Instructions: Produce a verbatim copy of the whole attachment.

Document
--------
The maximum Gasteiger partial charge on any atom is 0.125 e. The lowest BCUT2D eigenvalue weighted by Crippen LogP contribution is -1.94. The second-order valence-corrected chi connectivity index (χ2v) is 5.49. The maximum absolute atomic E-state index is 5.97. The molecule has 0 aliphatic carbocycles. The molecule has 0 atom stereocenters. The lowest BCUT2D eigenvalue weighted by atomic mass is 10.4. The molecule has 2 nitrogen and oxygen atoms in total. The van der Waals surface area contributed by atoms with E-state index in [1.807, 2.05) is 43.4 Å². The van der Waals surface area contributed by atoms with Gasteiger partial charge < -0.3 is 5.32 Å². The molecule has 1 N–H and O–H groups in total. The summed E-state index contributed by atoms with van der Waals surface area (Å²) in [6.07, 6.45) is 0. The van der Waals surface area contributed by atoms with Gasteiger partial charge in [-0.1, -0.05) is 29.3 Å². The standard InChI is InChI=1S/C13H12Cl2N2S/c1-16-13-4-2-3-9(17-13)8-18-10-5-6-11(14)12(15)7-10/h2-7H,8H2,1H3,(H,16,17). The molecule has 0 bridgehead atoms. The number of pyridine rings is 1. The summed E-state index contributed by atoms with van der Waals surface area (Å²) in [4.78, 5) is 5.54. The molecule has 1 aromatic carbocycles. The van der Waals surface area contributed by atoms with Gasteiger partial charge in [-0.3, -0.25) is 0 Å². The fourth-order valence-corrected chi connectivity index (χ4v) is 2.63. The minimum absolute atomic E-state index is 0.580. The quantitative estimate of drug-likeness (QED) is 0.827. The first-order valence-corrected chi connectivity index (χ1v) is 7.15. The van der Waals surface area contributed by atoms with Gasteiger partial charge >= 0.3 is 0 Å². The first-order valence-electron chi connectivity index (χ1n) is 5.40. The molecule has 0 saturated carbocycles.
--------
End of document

The maximum Gasteiger partial charge on any atom is 0.125 e. The lowest BCUT2D eigenvalue weighted by Crippen LogP contribution is -1.94. The second-order valence-corrected chi connectivity index (χ2v) is 5.49. The maximum absolute atomic E-state index is 5.97. The molecule has 0 aliphatic carbocycles. The molecule has 0 atom stereocenters. The lowest BCUT2D eigenvalue weighted by atomic mass is 10.4. The molecule has 2 nitrogen and oxygen atoms in total. The van der Waals surface area contributed by atoms with E-state index in [1.807, 2.05) is 43.4 Å². The van der Waals surface area contributed by atoms with Gasteiger partial charge < -0.3 is 5.32 Å². The molecule has 1 N–H and O–H groups in total. The summed E-state index contributed by atoms with van der Waals surface area (Å²) in [6.07, 6.45) is 0. The van der Waals surface area contributed by atoms with Gasteiger partial charge in [-0.1, -0.05) is 29.3 Å². The standard InChI is InChI=1S/C13H12Cl2N2S/c1-16-13-4-2-3-9(17-13)8-18-10-5-6-11(14)12(15)7-10/h2-7H,8H2,1H3,(H,16,17). The molecule has 0 bridgehead atoms. The number of pyridine rings is 1. The summed E-state index contributed by atoms with van der Waals surface area (Å²) in [4.78, 5) is 5.54. The molecule has 1 aromatic carbocycles. The van der Waals surface area contributed by atoms with Gasteiger partial charge in [-0.3, -0.25) is 0 Å². The fourth-order valence-corrected chi connectivity index (χ4v) is 2.63. The minimum absolute atomic E-state index is 0.580. The quantitative estimate of drug-likeness (QED) is 0.827. The first-order valence-corrected chi connectivity index (χ1v) is 7.15. The van der Waals surface area contributed by atoms with Gasteiger partial charge >= 0.3 is 0 Å². The first-order valence-electron chi connectivity index (χ1n) is 5.40. The molecule has 0 saturated carbocycles.